Mr. Trump in particular has been railing against the legislation from the campaign trail. In recent days, he has cheered G.O.P. senators for killing an earlier version of the bill that included a bipartisan deal on border security, argued on social media that it was “stupid” for the United States to offer foreign aid instead of loans, and encouraged Russia to “do whatever the hell they want” to NATO members that did not spend enough money on their own defense.

But the pressure appeared to have backfired, at least partially, in the Senate, where by Monday, more than a third of Republicans had cast multiple votes to keep the aid bill moving forward — and their coalition appeared to be holding firm.

“It overall accomplishes the goals that we wish to accomplish, if you want to keep Russians from killing Americans, push back on the C.C.P., and support our ally Israel,” Senator Bill Cassidy, Republican of Louisiana, said of the bill on the floor during a rare weekend session on Sunday evening, referring to the Chinese Communist Party. He accused his Republican colleagues of “dishonesty” in the way they were characterizing the legislation. “We in the Senate owe it to the American people to vote the honest truth and get something done.”  ....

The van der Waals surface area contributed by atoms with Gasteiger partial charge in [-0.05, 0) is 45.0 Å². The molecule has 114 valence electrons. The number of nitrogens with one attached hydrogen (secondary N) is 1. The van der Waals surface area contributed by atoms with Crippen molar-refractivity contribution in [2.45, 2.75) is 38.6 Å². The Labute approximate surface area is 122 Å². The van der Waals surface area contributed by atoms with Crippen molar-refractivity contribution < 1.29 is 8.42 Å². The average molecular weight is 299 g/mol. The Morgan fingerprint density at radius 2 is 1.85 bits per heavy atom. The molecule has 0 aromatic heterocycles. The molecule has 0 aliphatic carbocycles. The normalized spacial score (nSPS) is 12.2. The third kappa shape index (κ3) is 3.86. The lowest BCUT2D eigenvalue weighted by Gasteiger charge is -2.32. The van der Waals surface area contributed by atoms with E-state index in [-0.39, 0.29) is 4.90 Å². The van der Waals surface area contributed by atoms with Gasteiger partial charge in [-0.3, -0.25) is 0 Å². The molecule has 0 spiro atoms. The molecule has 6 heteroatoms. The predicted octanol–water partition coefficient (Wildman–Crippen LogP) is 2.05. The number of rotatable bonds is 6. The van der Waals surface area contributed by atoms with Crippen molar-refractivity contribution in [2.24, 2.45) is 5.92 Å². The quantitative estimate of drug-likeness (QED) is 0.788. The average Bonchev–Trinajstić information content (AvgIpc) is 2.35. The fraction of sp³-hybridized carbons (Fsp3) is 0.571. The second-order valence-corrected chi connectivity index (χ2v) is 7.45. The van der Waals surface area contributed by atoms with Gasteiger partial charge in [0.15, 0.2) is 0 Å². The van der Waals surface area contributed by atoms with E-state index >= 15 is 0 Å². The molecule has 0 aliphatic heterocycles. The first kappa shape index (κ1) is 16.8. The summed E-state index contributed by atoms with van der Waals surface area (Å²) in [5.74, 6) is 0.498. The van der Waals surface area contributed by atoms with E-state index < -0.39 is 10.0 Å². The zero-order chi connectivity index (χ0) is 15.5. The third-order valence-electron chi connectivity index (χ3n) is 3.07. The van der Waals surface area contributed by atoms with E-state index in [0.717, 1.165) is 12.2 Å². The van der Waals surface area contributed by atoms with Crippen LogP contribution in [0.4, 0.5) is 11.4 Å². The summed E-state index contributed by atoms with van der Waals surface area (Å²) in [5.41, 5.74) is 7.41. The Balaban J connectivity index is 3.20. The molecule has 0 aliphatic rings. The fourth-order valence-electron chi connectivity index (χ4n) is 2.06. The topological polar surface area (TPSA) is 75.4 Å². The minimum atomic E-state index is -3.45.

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4 hours ago, Durckad said:

Regarding Biden's low polling, is it entirely possible that this is due simply to the coalition of voters that elected him? Looking back to the primary, seemingly no one (by no one, I mean voters) really wanted Biden to be the nominee, but after several others dropped out and support started to coalesce around Biden, those same people that didn't want him begrudgingly ended up voting for him in the general.

Those voters included:

Progressives and Never Trumpers who hated and feared Trump enough to reluctantly vote for Biden, Center Right Conservatives who would normally vote Republican but couldn't stand voting for Trump (possibly again), and disaffected liberals who wanted someone else in the Primary to win but really wanted Trump out. All of this leaves Biden with an incredibly low ceiling of approval amongst his coalition and that results in the coalition being more willing to criticize the candidate they voted for. Partisan politics kinda leads to selective blinders being put on when it comes to the candidate the voters actually voted for. See, for example, Trump voters and everything they criticize other candidates of doing is something Trump has openly done. It's either a lie or fake news or okay when HE does not, but not anyone else. Whereas the coalition of reluctant Biden voters is more willing to say "Biden was never my first choice, I only voted for him to get Trump out, so he sucks on issues A, B, and C."